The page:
Screen-printed electrochemical sensors have gained considerable research interest in recent years due to their favorable properties in terms of sensitivity, analysis time, instrumentational simplicity, and cost-efficiency, which make them ideally suited for point-of-care testing applications. Electrochemical DNA sensors are of particular interest due to the important role of nucleic acids as biomarker in disease diagnostics. As a results, a wide variety of novel electrochemical DNA sensing approaches have already been developed to allow e.g. , for the detection of viral or bacterial nucleic acids, but also for the rather challenging detection of cancer-related point mutations, which requires exceptionally high level of selectivity. Many of the developed electrochemical DNA detection approaches rely on the use of DNA-binding redox indicators, the prerequisite being a different interaction of these compounds with single-stranded DNA (ssDNA) and double-stranded DNA (dsDNA). We investigated the suitability of the commonly used DNA-binding redox indicators ruthenium(III) hexaammine, methylene blue, anthraquinone-2-sulfonic acid (AQMS), and anthraquinone-2,6-disulfonic acid (AQDS) for electrochemical detection of DNA hybridization on screen-printed sensors via differential pulse voltammetry. For none of the tested redox indicators we observed a significant signal difference between ssDNA and dsDNA that would allow for detecting DNA hybridization. In contrast, an HRP-based enzyme-linked electrochemical assay proved suitable for sensitive and specific target DNA detection due to the inherent advantages of enzymatic signal amplification and negligible current response in the absence of target DNA.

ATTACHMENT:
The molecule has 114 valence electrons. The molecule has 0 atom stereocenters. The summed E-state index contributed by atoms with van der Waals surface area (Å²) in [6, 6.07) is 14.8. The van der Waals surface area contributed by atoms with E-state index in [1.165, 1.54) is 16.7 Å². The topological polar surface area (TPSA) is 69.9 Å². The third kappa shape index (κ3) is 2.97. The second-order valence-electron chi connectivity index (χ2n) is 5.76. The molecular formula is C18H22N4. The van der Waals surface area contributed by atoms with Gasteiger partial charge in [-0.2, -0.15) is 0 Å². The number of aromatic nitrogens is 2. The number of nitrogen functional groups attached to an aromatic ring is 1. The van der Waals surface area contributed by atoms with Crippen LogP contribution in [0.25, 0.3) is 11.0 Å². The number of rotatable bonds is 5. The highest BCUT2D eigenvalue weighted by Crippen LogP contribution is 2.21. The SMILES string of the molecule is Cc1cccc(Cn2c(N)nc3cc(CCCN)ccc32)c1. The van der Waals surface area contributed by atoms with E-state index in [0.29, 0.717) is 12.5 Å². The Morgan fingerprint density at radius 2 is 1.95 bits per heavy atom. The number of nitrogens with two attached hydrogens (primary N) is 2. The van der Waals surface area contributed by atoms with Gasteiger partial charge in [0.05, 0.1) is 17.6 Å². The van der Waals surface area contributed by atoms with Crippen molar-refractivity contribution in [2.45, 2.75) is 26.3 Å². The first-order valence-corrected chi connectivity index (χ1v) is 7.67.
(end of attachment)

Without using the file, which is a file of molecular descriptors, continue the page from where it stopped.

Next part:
- Molecular Diagnostics